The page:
The latter part of the Summer found me heading to the northwest to Many Gods West. Face-to-face, I knew NO-ONE at this event. I had met a few people online and got to meet them face-to-face. Ember, George, and several others helped stoke some long, cold coals in my polytheist’s heart. Returning from the event, I found myself diving deeper into my connections with Crow and Coyote, as well as exploring some other connections that have seemed to be mere flirtations. In many ways, the Many Gods West event pulled back the curtain on areas of my polytheism that I had only guessed at.

But life has not just been about change in my Spiritual life. Work has seen a few changes as well, with my job being more focused on pulling data and writing code. I am learning to play the guitar. I am eating healthier (no cake or cupcakes for me today – it is about vegetables and a home-cooked dinner for tonight). I am working out on my stationary bike, and have obtained a new bike to ride outside. And coming in the very near future, I begin the search for an anchor stone within the Unitarian Universalist world. And I am even finding ways to showcase my writing, which I still do not believe is the best in the world – but apparently, what I write is helpful to others.

So the world is constantly changing, constantly evolving; even if I feel like nothing has really happened in my life. And through all of it, my family, my friends have been a part of it all. And to be real – I would have it no other way. Because without all of you, the world would be a smaller, angrier, less beautiful place.

–T /|\ Slainte!

I Have No Desire to be a “Helicopter Elder” – More Thoughts on Being an Elder in a Changing Pagan and Polytheist Community

Well, we have now come to the last of the topics I have culled from all my notes made at Many Gods West 2017. This last one, I have written about to various degrees already. But I thought it might be interesting to explore this from the perspective of Polytheism added to the Pagan slant that it builds on.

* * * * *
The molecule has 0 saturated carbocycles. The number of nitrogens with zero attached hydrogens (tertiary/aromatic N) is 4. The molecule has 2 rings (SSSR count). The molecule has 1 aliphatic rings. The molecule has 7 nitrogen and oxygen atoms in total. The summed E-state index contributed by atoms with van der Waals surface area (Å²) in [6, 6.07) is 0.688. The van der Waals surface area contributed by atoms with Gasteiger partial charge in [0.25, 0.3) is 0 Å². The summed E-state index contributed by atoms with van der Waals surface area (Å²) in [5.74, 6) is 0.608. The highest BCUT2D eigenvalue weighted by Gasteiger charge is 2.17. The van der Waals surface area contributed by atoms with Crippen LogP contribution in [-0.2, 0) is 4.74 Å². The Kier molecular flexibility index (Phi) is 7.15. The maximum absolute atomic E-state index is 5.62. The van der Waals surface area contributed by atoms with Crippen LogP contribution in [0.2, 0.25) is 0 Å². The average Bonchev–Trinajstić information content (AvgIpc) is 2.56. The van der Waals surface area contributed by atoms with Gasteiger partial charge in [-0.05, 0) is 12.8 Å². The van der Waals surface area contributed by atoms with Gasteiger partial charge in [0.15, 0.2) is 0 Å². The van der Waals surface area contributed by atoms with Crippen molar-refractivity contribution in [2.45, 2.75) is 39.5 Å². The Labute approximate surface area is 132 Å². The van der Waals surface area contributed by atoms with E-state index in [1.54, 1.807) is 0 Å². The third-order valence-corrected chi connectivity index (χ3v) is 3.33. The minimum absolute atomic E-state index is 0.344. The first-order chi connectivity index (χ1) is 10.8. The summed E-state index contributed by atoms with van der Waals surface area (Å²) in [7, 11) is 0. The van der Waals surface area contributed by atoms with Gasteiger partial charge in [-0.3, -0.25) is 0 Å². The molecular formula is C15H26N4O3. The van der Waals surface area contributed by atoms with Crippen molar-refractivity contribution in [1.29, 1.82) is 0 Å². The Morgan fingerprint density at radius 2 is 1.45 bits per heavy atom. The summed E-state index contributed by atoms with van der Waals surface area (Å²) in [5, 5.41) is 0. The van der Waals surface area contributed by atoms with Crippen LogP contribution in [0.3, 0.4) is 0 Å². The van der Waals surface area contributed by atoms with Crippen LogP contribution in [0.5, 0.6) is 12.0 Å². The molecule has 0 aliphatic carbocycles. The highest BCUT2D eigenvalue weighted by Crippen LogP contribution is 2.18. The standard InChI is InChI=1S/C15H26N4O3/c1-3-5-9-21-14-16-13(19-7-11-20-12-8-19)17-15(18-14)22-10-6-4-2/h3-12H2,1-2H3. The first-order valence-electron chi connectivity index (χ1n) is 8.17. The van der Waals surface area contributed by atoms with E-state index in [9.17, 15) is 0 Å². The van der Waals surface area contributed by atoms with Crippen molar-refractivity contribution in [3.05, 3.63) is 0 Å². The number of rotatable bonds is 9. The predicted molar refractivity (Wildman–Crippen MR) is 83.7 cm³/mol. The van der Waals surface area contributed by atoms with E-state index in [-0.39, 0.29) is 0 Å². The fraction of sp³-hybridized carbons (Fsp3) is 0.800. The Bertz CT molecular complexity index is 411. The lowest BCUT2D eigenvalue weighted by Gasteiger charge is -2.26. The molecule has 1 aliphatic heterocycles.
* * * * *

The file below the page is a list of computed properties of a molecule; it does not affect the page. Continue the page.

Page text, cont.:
As the Elders of the Pagan community move on, our generation becomes the next Elders. What happens next? How do we nurture the younger generations to help facilitate the necessary change and growth within our varied Pagan communities??

I believe that the entire paragraph is worth looking at by each successive generation of Pagans and Polytheists as time progresses on. For me, this paragraph continues to underline that realization I had last year — being in the Pagan community to one degree or another since 1986, I have become an “Elder”. I certainly hope that I am not looked upon in that manner because I am unsure what it means to be an Elder, aside from the single descriptor of longevity. But honestly, that descriptive measure of time is a large part of what defines the concept of Elder or at least that’s what I have come to comprehend. But this is really not about wearing the “Elder cape” – it is about being helpful to others as they also grow on their own Paths.

First, Pagans are fairly independent folk. Needing nurturing or leadership is not necessary for many. Nor do they need to have someone tell them what they are or not. I watched this play out in a Pagan group when I was stationed in Germany. What was meant to be an umbrella group that encompassed many Pagan beliefs was perverted into being a “Wiccan” circle by one individual, who represented it in this manner to the Air Force chaplaincy at Ramstein Air Base. It made many people upset over the designation and drove a lot of people away from the group. Not all Pagans are Wiccans and that held true for the group. And it holds true here in the present day. So, how to handle the concepts of nurturing growth and change when the folks you might be working directly with may not want it?? Especially if they are not of the same Path as you or do not share a lot of the common aspects of faith that you do?

So, how to handle the concepts of nurturing growth and change when the folks you might be working directly with may not want it?? Especially if they are not of the same Path as you or do not share a lot of the common aspects of faith that you do? Well, I cannot speak from the perspective of anyone other than myself. And to be honest, if you ask five other Pagans this same question when we compare all the answers – we should have nine or ten ways to approach it. So, what I share comes solely from me….

I believe the best way to approach the idea is to encourage people to explore what they are experiencing but with caution. Sometimes, in exploring something, you can place yourself in a dangerous spot. Have someone that can be your anchor. Since my experiences with spirituality will differ from your own, most of the time, I cannot explain what is right or wrong in what you experience or the process that you undertake. I can provide examples of how I would do something, but that is merely how I would approach something.